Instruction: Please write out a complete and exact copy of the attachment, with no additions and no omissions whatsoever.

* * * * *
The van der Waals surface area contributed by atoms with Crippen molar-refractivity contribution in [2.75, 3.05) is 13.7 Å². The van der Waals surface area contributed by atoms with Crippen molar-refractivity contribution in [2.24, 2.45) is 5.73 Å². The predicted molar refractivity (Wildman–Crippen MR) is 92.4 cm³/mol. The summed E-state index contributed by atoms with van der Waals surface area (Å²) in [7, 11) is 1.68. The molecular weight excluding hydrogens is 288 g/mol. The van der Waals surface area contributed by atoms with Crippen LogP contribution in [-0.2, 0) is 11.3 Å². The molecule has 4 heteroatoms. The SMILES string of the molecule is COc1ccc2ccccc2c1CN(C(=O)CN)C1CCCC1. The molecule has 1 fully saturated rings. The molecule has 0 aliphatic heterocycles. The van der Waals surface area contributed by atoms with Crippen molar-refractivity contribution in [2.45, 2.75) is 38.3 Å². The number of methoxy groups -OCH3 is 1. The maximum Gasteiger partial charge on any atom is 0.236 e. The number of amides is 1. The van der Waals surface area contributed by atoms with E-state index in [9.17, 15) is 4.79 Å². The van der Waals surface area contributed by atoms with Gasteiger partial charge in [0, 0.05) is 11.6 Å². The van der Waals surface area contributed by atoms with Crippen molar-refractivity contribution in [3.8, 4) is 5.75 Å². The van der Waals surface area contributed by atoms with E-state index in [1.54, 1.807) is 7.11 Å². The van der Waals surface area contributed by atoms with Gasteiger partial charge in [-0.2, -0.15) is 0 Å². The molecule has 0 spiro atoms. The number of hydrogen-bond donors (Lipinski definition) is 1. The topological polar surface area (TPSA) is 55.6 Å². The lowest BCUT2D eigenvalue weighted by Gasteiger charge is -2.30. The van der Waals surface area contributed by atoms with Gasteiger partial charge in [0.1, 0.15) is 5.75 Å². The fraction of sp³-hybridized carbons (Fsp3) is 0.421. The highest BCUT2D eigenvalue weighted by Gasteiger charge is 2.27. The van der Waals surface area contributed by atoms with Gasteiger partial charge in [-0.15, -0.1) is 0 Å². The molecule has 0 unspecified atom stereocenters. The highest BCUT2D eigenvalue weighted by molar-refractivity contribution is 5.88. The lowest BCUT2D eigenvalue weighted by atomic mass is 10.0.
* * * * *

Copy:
The van der Waals surface area contributed by atoms with Crippen molar-refractivity contribution in [2.75, 3.05) is 13.7 Å². The van der Waals surface area contributed by atoms with Crippen molar-refractivity contribution in [2.24, 2.45) is 5.73 Å². The predicted molar refractivity (Wildman–Crippen MR) is 92.4 cm³/mol. The summed E-state index contributed by atoms with van der Waals surface area (Å²) in [7, 11) is 1.68. The molecular weight excluding hydrogens is 288 g/mol. The van der Waals surface area contributed by atoms with Crippen LogP contribution in [-0.2, 0) is 11.3 Å². The molecule has 4 heteroatoms. The SMILES string of the molecule is COc1ccc2ccccc2c1CN(C(=O)CN)C1CCCC1. The molecule has 1 fully saturated rings. The molecule has 0 aliphatic heterocycles. The van der Waals surface area contributed by atoms with Crippen molar-refractivity contribution in [2.45, 2.75) is 38.3 Å². The number of methoxy groups -OCH3 is 1. The maximum Gasteiger partial charge on any atom is 0.236 e. The number of amides is 1. The van der Waals surface area contributed by atoms with E-state index in [9.17, 15) is 4.79 Å². The van der Waals surface area contributed by atoms with Gasteiger partial charge in [0, 0.05) is 11.6 Å². The van der Waals surface area contributed by atoms with Crippen molar-refractivity contribution in [3.8, 4) is 5.75 Å². The van der Waals surface area contributed by atoms with E-state index in [1.54, 1.807) is 7.11 Å². The van der Waals surface area contributed by atoms with Gasteiger partial charge in [-0.2, -0.15) is 0 Å². The molecule has 0 spiro atoms. The number of hydrogen-bond donors (Lipinski definition) is 1. The topological polar surface area (TPSA) is 55.6 Å². The lowest BCUT2D eigenvalue weighted by Gasteiger charge is -2.30. The van der Waals surface area contributed by atoms with Gasteiger partial charge in [0.1, 0.15) is 5.75 Å². The fraction of sp³-hybridized carbons (Fsp3) is 0.421. The highest BCUT2D eigenvalue weighted by Gasteiger charge is 2.27. The van der Waals surface area contributed by atoms with Gasteiger partial charge in [-0.15, -0.1) is 0 Å². The molecule has 0 unspecified atom stereocenters. The highest BCUT2D eigenvalue weighted by molar-refractivity contribution is 5.88. The lowest BCUT2D eigenvalue weighted by atomic mass is 10.0.